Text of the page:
Glamour and love in a '50s-era murder mystery
"Nate stood up. He was very still, but I knew from dance how stillness could explode into movement.” That tension, between the threat of violence and the act, is at the heart of Strings Attached, the latest thriller by National Book Award winner Judy Blundell.
Kit Corrigan is a struggling chorus girl in New York City, having fled her home in Rhode Island for a shot at life onstage. It’s 1950, the Korean War is just beginning, and Kit’s ex, Billy, has enlisted in the Army. She’s surprised when Billy’s father, Nate Benedict, offers her a leg up. He provides her with an apartment, tailored clothes and connections leading to bigger and better jobs. In exchange, Kit must keep tabs on Billy and do occasional favors for his dad. Easy enough, right? But Nate Benedict is a lawyer with mob connections, and his favors have potentially fatal consequences.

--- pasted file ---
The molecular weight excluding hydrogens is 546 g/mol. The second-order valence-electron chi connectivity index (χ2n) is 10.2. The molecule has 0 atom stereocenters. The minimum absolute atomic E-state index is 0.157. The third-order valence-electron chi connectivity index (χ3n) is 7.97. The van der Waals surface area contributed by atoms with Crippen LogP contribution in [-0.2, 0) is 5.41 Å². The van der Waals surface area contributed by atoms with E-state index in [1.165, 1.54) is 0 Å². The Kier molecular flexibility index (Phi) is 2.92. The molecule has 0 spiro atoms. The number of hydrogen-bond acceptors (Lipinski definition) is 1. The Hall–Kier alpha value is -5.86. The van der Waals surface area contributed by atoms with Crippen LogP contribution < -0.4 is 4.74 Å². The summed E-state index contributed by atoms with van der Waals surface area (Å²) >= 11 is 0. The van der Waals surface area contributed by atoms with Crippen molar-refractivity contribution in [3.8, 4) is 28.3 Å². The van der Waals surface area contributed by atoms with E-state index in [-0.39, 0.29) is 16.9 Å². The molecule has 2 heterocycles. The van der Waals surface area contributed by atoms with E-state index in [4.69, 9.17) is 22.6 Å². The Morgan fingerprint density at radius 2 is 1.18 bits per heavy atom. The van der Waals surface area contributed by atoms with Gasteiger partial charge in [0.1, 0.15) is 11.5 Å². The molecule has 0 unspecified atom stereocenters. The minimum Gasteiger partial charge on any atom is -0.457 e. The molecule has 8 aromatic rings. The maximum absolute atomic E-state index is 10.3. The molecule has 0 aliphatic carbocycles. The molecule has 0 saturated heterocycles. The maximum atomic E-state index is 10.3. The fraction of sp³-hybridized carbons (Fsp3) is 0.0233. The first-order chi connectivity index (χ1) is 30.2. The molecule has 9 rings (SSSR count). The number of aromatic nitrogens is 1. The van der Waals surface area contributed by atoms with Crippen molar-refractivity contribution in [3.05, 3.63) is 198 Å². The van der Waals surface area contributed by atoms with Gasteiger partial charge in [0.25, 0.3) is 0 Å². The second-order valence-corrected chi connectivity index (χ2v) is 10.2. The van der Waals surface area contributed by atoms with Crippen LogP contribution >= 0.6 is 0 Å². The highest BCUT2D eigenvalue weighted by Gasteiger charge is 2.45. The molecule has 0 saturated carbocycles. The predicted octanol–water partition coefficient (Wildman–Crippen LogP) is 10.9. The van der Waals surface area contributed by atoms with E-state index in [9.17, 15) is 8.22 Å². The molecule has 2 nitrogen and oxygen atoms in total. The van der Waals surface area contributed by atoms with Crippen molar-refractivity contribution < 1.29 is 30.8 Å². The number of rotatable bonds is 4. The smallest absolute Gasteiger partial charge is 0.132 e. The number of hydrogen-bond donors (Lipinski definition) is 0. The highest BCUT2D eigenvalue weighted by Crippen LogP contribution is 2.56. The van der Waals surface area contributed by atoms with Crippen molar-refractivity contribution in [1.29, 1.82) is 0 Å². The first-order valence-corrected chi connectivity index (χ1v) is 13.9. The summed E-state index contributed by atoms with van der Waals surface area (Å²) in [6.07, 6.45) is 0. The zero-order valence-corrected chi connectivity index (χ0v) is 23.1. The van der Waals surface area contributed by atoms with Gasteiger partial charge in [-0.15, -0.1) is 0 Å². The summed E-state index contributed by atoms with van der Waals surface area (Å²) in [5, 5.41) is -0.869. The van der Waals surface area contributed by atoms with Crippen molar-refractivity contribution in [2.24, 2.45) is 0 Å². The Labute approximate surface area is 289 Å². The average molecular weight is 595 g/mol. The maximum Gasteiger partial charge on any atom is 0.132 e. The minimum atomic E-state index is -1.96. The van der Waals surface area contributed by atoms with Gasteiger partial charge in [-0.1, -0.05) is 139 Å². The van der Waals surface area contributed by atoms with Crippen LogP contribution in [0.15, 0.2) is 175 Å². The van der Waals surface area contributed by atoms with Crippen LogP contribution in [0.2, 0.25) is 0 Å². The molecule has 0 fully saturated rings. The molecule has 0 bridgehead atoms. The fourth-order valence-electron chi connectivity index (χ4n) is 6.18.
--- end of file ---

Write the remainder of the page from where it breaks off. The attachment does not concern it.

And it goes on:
If that wasn’t enough, there’s something not quite right about how close Billy was with Kit’s brother Jamie. And the family is still smarting from a falling-out that sent their aunt so far away that nobody can find her.
Strings Attached sets a murder mystery, love story and rich family history in a meaty stretch of American history. Between two wars, the anti-Communist blacklists, air-raid drills, automats and a thriving nightclub scene largely run by the Mafia, Blundell weaves a complex story. Readers will get a generous dose of history here, but it's the glamour and mystery, along with concern for Kit and her family, that will keep them hooked. Strings Attached is a winner.